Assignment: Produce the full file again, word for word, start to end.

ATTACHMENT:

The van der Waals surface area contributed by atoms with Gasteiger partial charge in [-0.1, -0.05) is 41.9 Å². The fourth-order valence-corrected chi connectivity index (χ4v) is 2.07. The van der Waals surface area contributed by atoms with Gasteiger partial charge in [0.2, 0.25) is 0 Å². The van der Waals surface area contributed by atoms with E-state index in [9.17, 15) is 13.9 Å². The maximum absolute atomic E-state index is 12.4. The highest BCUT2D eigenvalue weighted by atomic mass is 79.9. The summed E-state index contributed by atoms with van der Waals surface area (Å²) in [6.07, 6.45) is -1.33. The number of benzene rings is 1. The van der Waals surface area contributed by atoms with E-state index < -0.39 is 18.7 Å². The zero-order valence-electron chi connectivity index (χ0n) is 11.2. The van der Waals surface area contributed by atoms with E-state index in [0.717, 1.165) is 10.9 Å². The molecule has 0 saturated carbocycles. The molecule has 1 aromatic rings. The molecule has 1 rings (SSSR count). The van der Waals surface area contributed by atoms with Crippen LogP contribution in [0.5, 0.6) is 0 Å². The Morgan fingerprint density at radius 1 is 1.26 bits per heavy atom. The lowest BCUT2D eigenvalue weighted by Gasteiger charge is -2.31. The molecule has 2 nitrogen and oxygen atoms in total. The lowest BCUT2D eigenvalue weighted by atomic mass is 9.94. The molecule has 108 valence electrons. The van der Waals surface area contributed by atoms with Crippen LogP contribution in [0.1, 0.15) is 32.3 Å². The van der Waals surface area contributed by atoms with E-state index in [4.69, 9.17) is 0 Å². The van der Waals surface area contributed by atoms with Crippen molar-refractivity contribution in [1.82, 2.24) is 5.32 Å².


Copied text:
The van der Waals surface area contributed by atoms with Gasteiger partial charge in [-0.1, -0.05) is 41.9 Å². The fourth-order valence-corrected chi connectivity index (χ4v) is 2.07. The van der Waals surface area contributed by atoms with Gasteiger partial charge in [0.2, 0.25) is 0 Å². The van der Waals surface area contributed by atoms with E-state index in [9.17, 15) is 13.9 Å². The maximum absolute atomic E-state index is 12.4. The highest BCUT2D eigenvalue weighted by atomic mass is 79.9. The summed E-state index contributed by atoms with van der Waals surface area (Å²) in [6.07, 6.45) is -1.33. The number of benzene rings is 1. The van der Waals surface area contributed by atoms with E-state index < -0.39 is 18.7 Å². The zero-order valence-electron chi connectivity index (χ0n) is 11.2. The van der Waals surface area contributed by atoms with E-state index in [0.717, 1.165) is 10.9 Å². The molecule has 0 saturated carbocycles. The molecule has 1 aromatic rings. The molecule has 1 rings (SSSR count). The van der Waals surface area contributed by atoms with Crippen LogP contribution in [0.5, 0.6) is 0 Å². The Morgan fingerprint density at radius 1 is 1.26 bits per heavy atom. The lowest BCUT2D eigenvalue weighted by Gasteiger charge is -2.31. The molecule has 2 nitrogen and oxygen atoms in total. The lowest BCUT2D eigenvalue weighted by atomic mass is 9.94. The molecule has 108 valence electrons. The van der Waals surface area contributed by atoms with Crippen LogP contribution in [0.1, 0.15) is 32.3 Å². The van der Waals surface area contributed by atoms with E-state index in [4.69, 9.17) is 0 Å². The van der Waals surface area contributed by atoms with Crippen molar-refractivity contribution in [1.82, 2.24) is 5.32 Å².